So, a. fortis does not usually step into soapbox territory (nor refer to herself in the third person) but today is evidently an exception. Perhaps I'm merely giddy about my recent good writing news, but honestly, I think it's because of the thought-provoking New Yorker article by Louis Menand examining the history--and value--of academic creative writing programs (thanks to Susan at Chicken Spaghetti for the link). It turns out, having gone through a graduate writing program, I have a lot to say about this. Imagine that.
Anyway, one of the questions brought up by this article is: What is the real purpose of a writing program? I had to think about this. On one level, I DO think it exists simply to give the already-talented and the promising (the ones lucky enough, anyway, to get their work in front of the right person at the right place at the right time) the indisputable validation of that all-important piece of paper—the fancy diploma that tells everyone (including us) that we aren’t just loopy and deluded creative types wasting our time on projects of dubious lasting value. That’s a cynical point of view, to be sure, but there’s truth in it.
On the other hand, there’s a lot potentially to be gained from a writing program. I entered an MFA writing program because I wanted to develop my writing further, as someone who DID NOT have an undergrad degree in the field and in fact came from a different (yet equally conflicted in terms of relevancy of academic training) area of the arts. I wanted to learn more about the luminaries of the writing canon and the stars of the contemporary literary sphere. I needed that all-important feedback from others about my work. I wanted to learn what it means to "be a writer" in today’s world.
And certainly, you can get all that from a good writing program. Arguably, that’s a lot more important than the piece of paper. As the article states, "Teachers are the books that students read most closely, and this is especially true in the case of teachers who are living models for exactly what the student aspires one day to be—a published writer."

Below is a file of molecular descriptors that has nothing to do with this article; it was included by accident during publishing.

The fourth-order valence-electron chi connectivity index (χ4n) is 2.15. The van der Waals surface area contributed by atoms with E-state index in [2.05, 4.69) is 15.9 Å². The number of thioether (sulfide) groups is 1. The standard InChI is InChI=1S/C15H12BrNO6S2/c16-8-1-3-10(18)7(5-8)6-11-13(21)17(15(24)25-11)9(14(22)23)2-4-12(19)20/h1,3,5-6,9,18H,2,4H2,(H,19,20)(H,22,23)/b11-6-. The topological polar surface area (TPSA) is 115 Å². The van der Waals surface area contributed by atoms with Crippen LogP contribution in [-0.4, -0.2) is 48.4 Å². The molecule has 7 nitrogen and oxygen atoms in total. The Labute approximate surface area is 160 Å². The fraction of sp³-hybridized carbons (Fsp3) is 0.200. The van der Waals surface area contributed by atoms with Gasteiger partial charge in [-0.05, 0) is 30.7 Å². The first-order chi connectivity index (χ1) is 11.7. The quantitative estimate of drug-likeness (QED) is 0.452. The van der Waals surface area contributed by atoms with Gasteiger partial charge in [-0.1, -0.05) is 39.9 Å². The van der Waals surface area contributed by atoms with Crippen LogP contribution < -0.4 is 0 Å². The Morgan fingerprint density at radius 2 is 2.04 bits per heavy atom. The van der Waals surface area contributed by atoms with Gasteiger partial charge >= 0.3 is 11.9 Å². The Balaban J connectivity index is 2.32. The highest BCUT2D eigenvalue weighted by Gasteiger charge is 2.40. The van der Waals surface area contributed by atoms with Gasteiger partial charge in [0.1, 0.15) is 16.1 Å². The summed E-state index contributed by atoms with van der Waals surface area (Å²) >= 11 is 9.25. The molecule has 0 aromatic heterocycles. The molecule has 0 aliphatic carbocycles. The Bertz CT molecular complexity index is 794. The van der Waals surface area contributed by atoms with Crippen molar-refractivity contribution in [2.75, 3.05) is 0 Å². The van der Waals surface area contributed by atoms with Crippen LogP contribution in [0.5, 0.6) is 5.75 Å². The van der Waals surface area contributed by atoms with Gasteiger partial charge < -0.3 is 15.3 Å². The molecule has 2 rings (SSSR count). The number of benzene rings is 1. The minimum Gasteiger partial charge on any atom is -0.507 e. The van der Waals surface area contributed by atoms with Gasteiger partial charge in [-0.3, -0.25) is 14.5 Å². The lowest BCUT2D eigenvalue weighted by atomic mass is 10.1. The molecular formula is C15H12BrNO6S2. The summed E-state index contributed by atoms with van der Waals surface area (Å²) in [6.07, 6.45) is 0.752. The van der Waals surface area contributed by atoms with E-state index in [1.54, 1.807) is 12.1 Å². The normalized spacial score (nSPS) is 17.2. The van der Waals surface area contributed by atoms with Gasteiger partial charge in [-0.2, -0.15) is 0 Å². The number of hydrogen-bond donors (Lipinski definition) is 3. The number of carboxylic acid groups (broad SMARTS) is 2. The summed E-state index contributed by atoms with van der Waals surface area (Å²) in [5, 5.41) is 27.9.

As Menand points out, the workshop format is useful despite itself. I feel like I had the advantage of knowing that coming into my writing program, having already spent a year in a post-baccalaureate program in fine art (i.e., the visual-art equivalent to literary writing), where the Big Personality and what you are allowed to absorb from their genius is sometimes the entire basis for a class.
However, once you get past all of the blather (justifiable or not) about the purpose and ultimate effect of literary writing, I think what it comes down to for me is a love of words as an artistic tool (among other artistic media that also speak to me), a love of stories, and a need to create things. The attempt to incorporate an effete self-consciousness of one’s own process and where one’s product lies in relation to the canon DOES NOT have relevance to my underlying desire to create.
On the other hand, I truly believe that to mystify the creative process, as so many writing and art professors do, is to encourage the myth that it does not involve work but instead relies solely on some elusive genius, a talent which you’ve got or you don’t got. And it’s dangerous, in my opinion, to focus on that as the obstacle, when time would more productively be spent on figuring out and working with the fickle realities of the publishing world. You can all too easily fall into the trap of thinking that the problem lies with the misunderstanding of your work by the outside world, instead of with trying to identify what you want your work to achieve, who you want it to connect with, and how best to accomplish that from a craft perspective, to hone your raw creative ideas into their most effective form.
Okay. I'm off my soapbox now. Happy Monday!